- Balancing interests: limitations to the right to enjoy the benefits of scientific progress and its applications / Une balance des intérêts - Les restrictions au droit de bénéficier du progrès scientifique et de ses applications
- Journal Européen des Droits de l'Homme
- Volume | Issue number
- 2015 | 4
- Pages (from-to)
- Document type
- Faculty of Law (FdR)
- Amsterdam Center for International Law (ACIL)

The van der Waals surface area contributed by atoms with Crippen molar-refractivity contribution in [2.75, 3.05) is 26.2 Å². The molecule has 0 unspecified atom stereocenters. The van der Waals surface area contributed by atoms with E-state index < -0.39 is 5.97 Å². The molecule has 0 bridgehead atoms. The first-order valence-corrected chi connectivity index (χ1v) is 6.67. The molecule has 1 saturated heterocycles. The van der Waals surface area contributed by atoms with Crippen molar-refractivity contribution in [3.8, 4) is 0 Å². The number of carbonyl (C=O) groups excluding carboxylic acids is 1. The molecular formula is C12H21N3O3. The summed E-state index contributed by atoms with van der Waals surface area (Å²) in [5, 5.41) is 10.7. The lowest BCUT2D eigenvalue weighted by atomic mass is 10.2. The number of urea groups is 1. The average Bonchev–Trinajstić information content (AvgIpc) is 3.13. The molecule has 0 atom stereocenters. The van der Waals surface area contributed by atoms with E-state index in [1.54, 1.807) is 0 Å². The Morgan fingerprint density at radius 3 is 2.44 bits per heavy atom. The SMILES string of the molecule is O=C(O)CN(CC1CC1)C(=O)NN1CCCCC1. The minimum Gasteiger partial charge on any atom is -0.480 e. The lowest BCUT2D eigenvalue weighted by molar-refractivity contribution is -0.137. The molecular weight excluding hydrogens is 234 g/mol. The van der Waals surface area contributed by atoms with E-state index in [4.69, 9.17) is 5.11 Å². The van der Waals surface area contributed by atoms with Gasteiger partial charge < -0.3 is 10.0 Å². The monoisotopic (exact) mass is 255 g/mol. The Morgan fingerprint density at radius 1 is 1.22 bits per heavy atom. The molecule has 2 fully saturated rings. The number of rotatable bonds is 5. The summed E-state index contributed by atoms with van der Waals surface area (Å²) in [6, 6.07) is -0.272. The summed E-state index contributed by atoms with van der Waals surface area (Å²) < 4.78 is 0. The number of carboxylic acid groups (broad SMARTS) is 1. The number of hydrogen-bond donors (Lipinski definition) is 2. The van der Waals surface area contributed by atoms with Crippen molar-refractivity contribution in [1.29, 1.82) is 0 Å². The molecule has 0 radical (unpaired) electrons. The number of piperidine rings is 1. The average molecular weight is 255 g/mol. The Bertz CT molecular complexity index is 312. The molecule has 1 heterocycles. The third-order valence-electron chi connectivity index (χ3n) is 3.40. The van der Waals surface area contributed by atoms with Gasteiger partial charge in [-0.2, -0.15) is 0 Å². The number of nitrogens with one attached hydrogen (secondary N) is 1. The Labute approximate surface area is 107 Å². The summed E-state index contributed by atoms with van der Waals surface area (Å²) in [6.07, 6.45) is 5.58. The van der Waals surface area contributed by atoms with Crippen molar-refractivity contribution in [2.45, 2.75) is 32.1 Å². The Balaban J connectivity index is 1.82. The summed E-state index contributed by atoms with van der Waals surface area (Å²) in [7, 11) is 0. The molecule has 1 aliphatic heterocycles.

The right to enjoy the benefits of scientific progress and its applications (REBSP) is still, despite increased attention from United Nations (UN) human rights bodies and academics, very much unknown. Several studies and reports have been elaborated on the normative content and State obligations of this right, but one of the legal aspects that has not yet been fully explored is possible limitations. The REBSP is, just as most other human rights in international law, not absolute. States may, under certain circumstances, limit this right. This article analyses the legal framework of limitations of the REBSP, based on the different regimes in international human rights law. The possibility of and criteria for limitations are laid down in treaty provisions, so-called limitation clauses. Relevant to limitations clauses is the more general doctrine of State obligations, which in the case of the REBSP is characterized by the regime of progressive realization of this right and the prohibition of retrogressive measures. Another legal regime that is very relevant to the limitation of the right to enjoy the benefits of scientific progress is that of intellectual property (IP). While author’s rights and IP rights in general are possible means to limit the right to enjoy the benefits of science, a detailed discussion of the intellectual property regime, which is mostly developed outside the international human rights law framework, falls outside the scope of this contribution and is dealt with by other authors in this journal. This article focuses on the general legal human rights framework of limitations of the right to enjoy the benefits of scientific progress, including the criteria to take such measures.
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